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home : opinion : letters to the editor August 20, 2014

2/13/2014 11:14:00 AM
Indiana's Property Tax Is Unfair, Discriminatory

Editor, Times-Union:
We all know that the government must levy taxes in order to operate. The Indiana income tax is a fair tax because the income tax is smaller if a family earns less income. Unfortunately, the State of Indiana relies heavily on the property tax, which is rife with inequality and discrimination.
Our home was built in 1967, and as such, has been providing a stream of property tax revenue to the state for more than 46 years. But, our home is likened to new or newer homes of similar features when it comes to the value placed on our home for property tax purposes. This is overtly discriminatory. A home built in 2012 may have the same number of bedrooms and bathrooms, but the 2012 home has not provided a stream of tax revenue that the home which was built in 1967 has provided.
Many practical examples of this exist. I know of a family which lived for many years on a lake. Much of the lake home was constructed by the homeowner. But, after residing in their home for several decades, the property tax became unbearable and the home had to be sold. Here was a working man and his family forced out of his home by taxes because lake homes are now given huge valuations.
The argument is that the older home would sell for such and such a value, so therefore we will tax it at that inflated value. This is wrong. It assumes that a family’s home is for sale, when it is not for sale. Just because it might sell for a given amount of money, is not justification for taxing it at an inflated value.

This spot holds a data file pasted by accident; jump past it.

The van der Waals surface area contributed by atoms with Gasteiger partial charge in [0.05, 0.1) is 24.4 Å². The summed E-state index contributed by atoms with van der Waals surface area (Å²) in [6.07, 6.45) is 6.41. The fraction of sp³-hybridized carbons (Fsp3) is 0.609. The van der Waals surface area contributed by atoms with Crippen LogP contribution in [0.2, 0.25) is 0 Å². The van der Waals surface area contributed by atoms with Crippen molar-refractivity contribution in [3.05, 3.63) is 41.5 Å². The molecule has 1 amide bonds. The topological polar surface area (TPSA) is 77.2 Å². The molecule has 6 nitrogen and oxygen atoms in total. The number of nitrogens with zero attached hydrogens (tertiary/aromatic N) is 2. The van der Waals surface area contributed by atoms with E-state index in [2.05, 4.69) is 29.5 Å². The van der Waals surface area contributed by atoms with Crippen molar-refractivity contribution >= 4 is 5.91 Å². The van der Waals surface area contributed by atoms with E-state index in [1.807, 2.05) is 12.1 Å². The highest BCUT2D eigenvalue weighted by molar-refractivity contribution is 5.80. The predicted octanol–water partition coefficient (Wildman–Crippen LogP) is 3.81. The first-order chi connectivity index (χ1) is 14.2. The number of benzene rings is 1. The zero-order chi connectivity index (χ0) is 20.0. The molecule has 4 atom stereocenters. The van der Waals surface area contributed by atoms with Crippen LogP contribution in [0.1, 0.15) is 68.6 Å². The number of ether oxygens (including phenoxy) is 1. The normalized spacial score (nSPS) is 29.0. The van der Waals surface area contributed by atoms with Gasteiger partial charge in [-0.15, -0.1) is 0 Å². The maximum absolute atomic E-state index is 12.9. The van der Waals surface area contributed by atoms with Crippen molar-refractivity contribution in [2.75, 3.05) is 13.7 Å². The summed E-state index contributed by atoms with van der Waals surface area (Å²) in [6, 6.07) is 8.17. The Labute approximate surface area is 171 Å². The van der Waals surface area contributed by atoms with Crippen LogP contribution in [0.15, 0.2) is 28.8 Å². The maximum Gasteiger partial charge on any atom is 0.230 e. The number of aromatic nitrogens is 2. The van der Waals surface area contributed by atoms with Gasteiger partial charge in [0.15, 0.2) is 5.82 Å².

It is like a protection racket in a large city. A criminal gang requires a monthly fee from a shop owner under threat of violence against the owner or the property. Then, as the neighborhood prospers, the gang ups the ante and requires more money to ensure the “safety” of the business.
Taxes should not unduly punish or restrict a family’s ability to keep their primary personal residence simply because the cost of building a home increases through time. Houses have a life span, yet in today’s Indiana property tax system, an older home which has been taxed for many years gets, in effect, reclassified to a much higher value as a new or newer home even as it ages and requires major repairs and renovation.
I realize that there is a property tax cap for retirees in Indiana, but even that is discriminatory, because there are arbitrary income limits to qualify for a 2 percent per year cap on increases in the property tax. No break if you are too successful.
My hope is for a 20-year limit on the property tax for a given family-occupied primary personal residence, or the abolition altogether of the property tax on primary personal residence, so that one’s home is actually privately owned property.
Rick Wagner
Pierceton, via e-mail





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